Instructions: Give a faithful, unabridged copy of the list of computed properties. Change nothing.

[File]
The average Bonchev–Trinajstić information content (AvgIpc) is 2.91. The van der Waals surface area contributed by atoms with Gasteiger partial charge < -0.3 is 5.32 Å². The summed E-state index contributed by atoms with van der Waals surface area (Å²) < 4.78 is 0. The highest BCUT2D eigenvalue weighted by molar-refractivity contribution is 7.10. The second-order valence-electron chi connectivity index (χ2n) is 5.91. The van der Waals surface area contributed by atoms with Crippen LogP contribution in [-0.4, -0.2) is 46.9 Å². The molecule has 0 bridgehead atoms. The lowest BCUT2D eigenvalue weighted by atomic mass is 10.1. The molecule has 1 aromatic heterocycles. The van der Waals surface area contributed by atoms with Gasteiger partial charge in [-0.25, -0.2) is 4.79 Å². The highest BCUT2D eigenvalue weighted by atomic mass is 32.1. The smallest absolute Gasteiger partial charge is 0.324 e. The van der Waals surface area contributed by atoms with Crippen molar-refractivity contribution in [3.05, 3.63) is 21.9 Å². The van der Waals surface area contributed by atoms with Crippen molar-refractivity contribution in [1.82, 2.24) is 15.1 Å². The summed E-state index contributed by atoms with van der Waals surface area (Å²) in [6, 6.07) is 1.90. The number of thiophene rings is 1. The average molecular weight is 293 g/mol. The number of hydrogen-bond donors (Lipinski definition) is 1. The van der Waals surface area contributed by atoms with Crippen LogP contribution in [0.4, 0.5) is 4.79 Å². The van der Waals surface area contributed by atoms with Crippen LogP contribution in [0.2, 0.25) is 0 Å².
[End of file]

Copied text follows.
The average Bonchev–Trinajstić information content (AvgIpc) is 2.91. The van der Waals surface area contributed by atoms with Gasteiger partial charge < -0.3 is 5.32 Å². The summed E-state index contributed by atoms with van der Waals surface area (Å²) < 4.78 is 0. The highest BCUT2D eigenvalue weighted by molar-refractivity contribution is 7.10. The second-order valence-electron chi connectivity index (χ2n) is 5.91. The van der Waals surface area contributed by atoms with Crippen LogP contribution in [-0.4, -0.2) is 46.9 Å². The molecule has 0 bridgehead atoms. The lowest BCUT2D eigenvalue weighted by atomic mass is 10.1. The molecule has 1 aromatic heterocycles. The van der Waals surface area contributed by atoms with Gasteiger partial charge in [-0.25, -0.2) is 4.79 Å². The highest BCUT2D eigenvalue weighted by atomic mass is 32.1. The smallest absolute Gasteiger partial charge is 0.324 e. The van der Waals surface area contributed by atoms with Crippen molar-refractivity contribution in [3.05, 3.63) is 21.9 Å². The van der Waals surface area contributed by atoms with Crippen molar-refractivity contribution in [1.82, 2.24) is 15.1 Å². The summed E-state index contributed by atoms with van der Waals surface area (Å²) in [6, 6.07) is 1.90. The number of thiophene rings is 1. The average molecular weight is 293 g/mol. The number of hydrogen-bond donors (Lipinski definition) is 1. The van der Waals surface area contributed by atoms with Crippen LogP contribution in [0.4, 0.5) is 4.79 Å². The van der Waals surface area contributed by atoms with Crippen LogP contribution in [0.2, 0.25) is 0 Å².